- This pseudo-Paper is intended as the mechanism to record time spent on the Note 'Psychological Continuity - Forward1' during my Thesis research, as from 2011.
- For the actual time recorded, click on "Paper Statistics" above.
Write-up2 (as at 15/06/2020 18:28:48): Psychological Continuity - Forward
- I think there’s a conceptual difference between:-
- Forward psychological continuity, and
- Backward psychological continuity.
- Imagine the case where (on an endurantist4 account of persistence5; see later for the distinction – and it’s relevance to this case – between endurantism and perdurantism6), I’m put into a duplicating machine7, but something goes wrong and my body is destroyed by the duplication process, though my duplicate wakes up perfectly happily. Then, it seems to me, I8 would never wake up, and would have no experience beyond entry to the duplicating machine. I would have no forward psychological continuity.
- However, my duplicate9 does have backward psychological continuity. Any duplicate of me, looking backward, would consider himself to be “me”, having my memories10, abilities, plans and so forth, and a body looking just like mine. But, would I11 ever wake up as the duplicate? My intuition on the endurantist account, as I have said, is that I would not, though I suspect that on the perdurantist12 account, this might be seen as a case of intended fission13 in which I was intended to wake up twice, provided we consider that the right sort of causality14 is in place.
- The above considerations raise issues similar to those in closest continuer15 accounts of personal identity, and the Only 'X' and 'Y' Principle16. How can what happens to someone else affect whether (so to speak) I am me? How could the “right sort of causality” have anything to do with how I experience things?
- Fission is, in any case, hard to imagine happening to oneself. Just what does it mean to “wake up twice”? I dare say one could get one’s head(s) around it. The two selves would then be distinct individuals, with distinct consciousnesses, but with a shared past. On the perdurantist account, we were always distinct, but co-located with everything in common.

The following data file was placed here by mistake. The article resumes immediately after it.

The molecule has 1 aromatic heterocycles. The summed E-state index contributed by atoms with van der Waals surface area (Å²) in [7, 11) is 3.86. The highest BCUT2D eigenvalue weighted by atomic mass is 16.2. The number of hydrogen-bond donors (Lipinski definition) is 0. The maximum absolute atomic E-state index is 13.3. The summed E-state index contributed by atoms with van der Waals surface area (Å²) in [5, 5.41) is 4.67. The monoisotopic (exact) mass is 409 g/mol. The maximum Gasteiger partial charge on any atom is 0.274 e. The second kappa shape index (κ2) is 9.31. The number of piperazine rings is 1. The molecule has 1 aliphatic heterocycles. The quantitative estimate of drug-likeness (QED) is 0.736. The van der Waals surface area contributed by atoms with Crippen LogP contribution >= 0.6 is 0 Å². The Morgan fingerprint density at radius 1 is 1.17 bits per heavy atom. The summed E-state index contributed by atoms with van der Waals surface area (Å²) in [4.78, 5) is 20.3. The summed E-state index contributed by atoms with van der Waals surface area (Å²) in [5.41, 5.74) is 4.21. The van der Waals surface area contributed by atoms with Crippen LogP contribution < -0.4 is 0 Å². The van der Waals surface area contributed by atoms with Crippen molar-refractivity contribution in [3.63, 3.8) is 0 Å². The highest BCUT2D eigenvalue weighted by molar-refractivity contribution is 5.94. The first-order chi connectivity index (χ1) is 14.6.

- Let’s consider forward psychological continuity in everyday life. What ensures forward continuity of consciousness17 in the normal case of sleep and temporary unconsciousness? I cannot know “from the inside” that when I awake I’m the same human being as the one that went to sleep in my bed. The reason I believe this is for external reasons: duplication is not physically possible (or at least practical), and in any case I have no reason to believe it happened to me last night. Other people assure me that there was nothing out of the ordinary going on.
- This seems a very important issue to me, and I need to make more of it. For example, in teletransportation18 thought experiment19, it seems to me20 that a new person wakes up, but I don’t, nor do I experience anything, though the new person claims to be me. Incidentally, it’s not just a new person21, but a new human being22 who wakes up.
- This is the sort of question that the Logical Positivists would denounce as meaningless, as no empirical evidence can decide it.
- Andy Clark, in "Clark (Andy) & Kuhn (Robert Lawrence) - Aeon: Video - Andy Clark - Virtual immortality", raises the question about what ensures psychological continuity – more or less than in the case of Teletransportation – in the case of dreamless sleep, or (hypothetically) being frozen and then thawed out. We might ask what it is in the normal waking case. Maybe the whole thing is related to the arrow of time23 or in the distinctions between forward-looking psychological properties – desires and intentions yet to be satisfied or acted upon, and memories of what has already taken place.
- Producing a reading list on this topic is difficult as the distinction – to my knowledge – isn’t usually made. There’s a huge overlap with the general literature of psychological continuity and connectedness and that on Teletransportation. For these, see:-
→ Psychological Continuity24,
- So, the above caveats aside, works on this topic that I’ve actually read26, include the following:-
- "Blackburn (Simon) - Has Kant Refuted Parfit?", Blackburn
- "Clark (Andy) & Kuhn (Robert Lawrence) - Aeon: Video - Andy Clark - Virtual immortality", Clark & Kuhn
- "Dainton (Barry) - Self: Philosophy In Transit: Prologue", Dainton
- "Ehring (Douglas) - Personal Identity and Time Travel", Ehring
- "Lockwood (Michael) - When Does a Life Begin?", Lockwood
- "Olson (Eric) - Immanent Causation and Life After Death", Olson
- "Shoemaker (David) - Personal Identity and Immortality", Shoemaker
- "Shoemaker (David) - Personal Identity, Rational Anticipation, and Self-Concern", Shoemaker
- "Smith (Barry C.), Broks (Paul), Kennedy (A.L.) & Evans (Jules) - What Does It Mean to Be Me?", Smith
- A further reading list might start with:-
- TBA: I’ll add items to the list as they arise.
- This is mostly a place-holder27.
Footnote 7: Footnote 20:
- This is the write-up as it was when this Abstract was last output, with text as at the timestamp indicated (15/06/2020 18:28:48).
- Link to Latest Write-Up Note.
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